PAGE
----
Germany Poised To Shut Down Last Nuclear Plants Despite Gas Shortage Ahead Of Winter Months
Flared natural gas is burned off at Apache Corporations operations at the Deadwood natural gas plant in the Permian Basin on February 5, 2015 in Garden City, Texas.
Spencer Platt via Getty Images

Germany will likely proceed with shutting down its three remaining nuclear power plants despite an uncertain supply of gas ahead of the winter season, economy minister Robert Habeck said on Sunday.

Germany imported roughly 55% of its gas from Russia before the invasion of Ukraine and has since reduced its dependence to 35%. Yet German gas supplies are slated to only last three months if Russia decides to cut off supplies completely.

Habeck said that reversing the planned shutdown of the nation’s three nuclear plants would constitute the “wrong decision” given “how little we would save,” as the three facilities would only account for 2% of gas use, according to German state-funded news outlet Deutsche Welle. Former German Chancellor Angela Merkel greenlit the gradual closure of the nation’s nuclear plants following the 2011 nuclear meltdown in Fukushima, Japan.

Habeck dismissed concerns of gas shortages by assuring the public that “we have a really good chance of getting through the winter” if households and businesses cut energy usage by 15% to 20%. Nevertheless, Habeck is open to keeping one plant open in the manufacturing region of Bavaria depending on the results of a stress test on the German power system. He asserted that Germany must pivot entirely away from fossil fuels to avoid future turmoil wrought by geopolitical conflicts.

Germany recently unveiled a winter gas surcharge of 2.4 euro cents per kilowatt hour, according to Deutsche Welle, with German Chancellor Olaf Scholz vowing that the nation’s government is “working on a further relief package” and “will leave nobody alone with these increased costs.”

Meanwhile, German finance minister Christian Lindner argued that keeping the nuclear plants open would be a better option than relying on coal plants. The nation should “reserve all possibilities,” according to Lindner, who noted that he would support an extension of the nuclear phaseout by “several years” under current conditions.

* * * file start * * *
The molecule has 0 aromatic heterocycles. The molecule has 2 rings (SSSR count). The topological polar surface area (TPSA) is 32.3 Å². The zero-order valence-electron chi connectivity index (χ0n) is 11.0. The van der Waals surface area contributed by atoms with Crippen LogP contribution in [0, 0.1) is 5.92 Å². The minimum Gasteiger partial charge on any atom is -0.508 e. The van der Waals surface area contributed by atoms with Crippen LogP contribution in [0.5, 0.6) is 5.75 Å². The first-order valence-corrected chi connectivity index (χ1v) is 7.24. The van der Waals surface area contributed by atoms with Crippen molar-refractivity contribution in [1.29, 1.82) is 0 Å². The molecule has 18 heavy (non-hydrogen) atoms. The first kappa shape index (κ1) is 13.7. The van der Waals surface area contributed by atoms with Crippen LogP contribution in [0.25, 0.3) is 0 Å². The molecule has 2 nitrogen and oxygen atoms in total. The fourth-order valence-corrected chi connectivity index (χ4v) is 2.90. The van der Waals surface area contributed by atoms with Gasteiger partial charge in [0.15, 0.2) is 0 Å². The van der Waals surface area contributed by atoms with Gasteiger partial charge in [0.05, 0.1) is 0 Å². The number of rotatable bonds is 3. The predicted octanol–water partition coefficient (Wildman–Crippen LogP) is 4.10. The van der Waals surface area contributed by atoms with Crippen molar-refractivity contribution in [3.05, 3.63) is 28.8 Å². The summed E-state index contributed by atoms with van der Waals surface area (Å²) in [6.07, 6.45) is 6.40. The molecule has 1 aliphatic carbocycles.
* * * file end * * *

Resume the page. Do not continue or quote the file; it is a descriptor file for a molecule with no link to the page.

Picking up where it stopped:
Other European nations have recently proceeded with shutdowns of nuclear facilities despite rising energy prices. Switzerland, for example, slowed production at Beznau nuclear power plant to protect local fish populations. In the United States, however, the Inflation Reduction Act created nuclear production tax credits, amended existing renewable energy credits to incorporate nuclear power, and funded the production of fuels such as enriched uranium, according to an analysis from the Atlantic Council.

Russia is likewise the world’s third-largest oil producer and the overall largest exporter of oil to global markets, according to the International Energy Agency. Although oil continues to be exported from Baltic and Black Sea ports, trading houses are purchasing and storing the oil in Europe, where it could eventually be resold in avoidance of international sanctions, a March report from the Federal Reserve Bank of Dallas explained.

“The surge in global fuel, electricity, residential natural gas and food prices, as well as the supply-chain disruptions caused directly by the invasion of Ukraine and indirectly by the sanctions against Russia, will sustain inflationary pressures in 2022,” the analysts said. “If the bulk of Russian energy exports is off the market for the remainder of 2022, a global economic downturn seems unavoidable.”

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